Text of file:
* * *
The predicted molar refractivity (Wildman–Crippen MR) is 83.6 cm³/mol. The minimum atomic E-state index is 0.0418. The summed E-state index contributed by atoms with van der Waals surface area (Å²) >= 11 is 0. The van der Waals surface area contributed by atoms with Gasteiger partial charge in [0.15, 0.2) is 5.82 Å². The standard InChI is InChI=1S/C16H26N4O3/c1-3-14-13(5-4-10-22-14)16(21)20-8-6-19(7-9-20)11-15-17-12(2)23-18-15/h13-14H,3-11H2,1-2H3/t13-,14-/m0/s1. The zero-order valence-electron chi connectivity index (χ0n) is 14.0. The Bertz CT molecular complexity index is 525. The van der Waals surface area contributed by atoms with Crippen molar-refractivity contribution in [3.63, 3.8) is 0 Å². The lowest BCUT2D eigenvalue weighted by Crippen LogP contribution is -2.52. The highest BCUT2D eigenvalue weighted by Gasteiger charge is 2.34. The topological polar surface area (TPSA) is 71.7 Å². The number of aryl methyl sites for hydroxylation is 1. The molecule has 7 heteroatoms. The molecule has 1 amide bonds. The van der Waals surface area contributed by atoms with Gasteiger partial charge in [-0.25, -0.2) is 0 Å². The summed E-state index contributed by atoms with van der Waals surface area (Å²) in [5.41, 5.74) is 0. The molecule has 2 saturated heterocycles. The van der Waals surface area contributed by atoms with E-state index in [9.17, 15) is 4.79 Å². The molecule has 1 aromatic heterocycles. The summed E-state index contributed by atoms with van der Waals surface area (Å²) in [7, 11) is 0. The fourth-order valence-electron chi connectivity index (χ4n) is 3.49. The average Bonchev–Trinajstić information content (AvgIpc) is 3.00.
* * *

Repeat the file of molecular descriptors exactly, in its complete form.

The predicted molar refractivity (Wildman–Crippen MR) is 83.6 cm³/mol. The minimum atomic E-state index is 0.0418. The summed E-state index contributed by atoms with van der Waals surface area (Å²) >= 11 is 0. The van der Waals surface area contributed by atoms with Gasteiger partial charge in [0.15, 0.2) is 5.82 Å². The standard InChI is InChI=1S/C16H26N4O3/c1-3-14-13(5-4-10-22-14)16(21)20-8-6-19(7-9-20)11-15-17-12(2)23-18-15/h13-14H,3-11H2,1-2H3/t13-,14-/m0/s1. The zero-order valence-electron chi connectivity index (χ0n) is 14.0. The Bertz CT molecular complexity index is 525. The van der Waals surface area contributed by atoms with Crippen molar-refractivity contribution in [3.63, 3.8) is 0 Å². The lowest BCUT2D eigenvalue weighted by Crippen LogP contribution is -2.52. The highest BCUT2D eigenvalue weighted by Gasteiger charge is 2.34. The topological polar surface area (TPSA) is 71.7 Å². The number of aryl methyl sites for hydroxylation is 1. The molecule has 7 heteroatoms. The molecule has 1 amide bonds. The van der Waals surface area contributed by atoms with Gasteiger partial charge in [-0.25, -0.2) is 0 Å². The summed E-state index contributed by atoms with van der Waals surface area (Å²) in [5.41, 5.74) is 0. The molecule has 2 saturated heterocycles. The van der Waals surface area contributed by atoms with E-state index in [9.17, 15) is 4.79 Å². The molecule has 1 aromatic heterocycles. The summed E-state index contributed by atoms with van der Waals surface area (Å²) in [7, 11) is 0. The fourth-order valence-electron chi connectivity index (χ4n) is 3.49. The average Bonchev–Trinajstić information content (AvgIpc) is 3.00.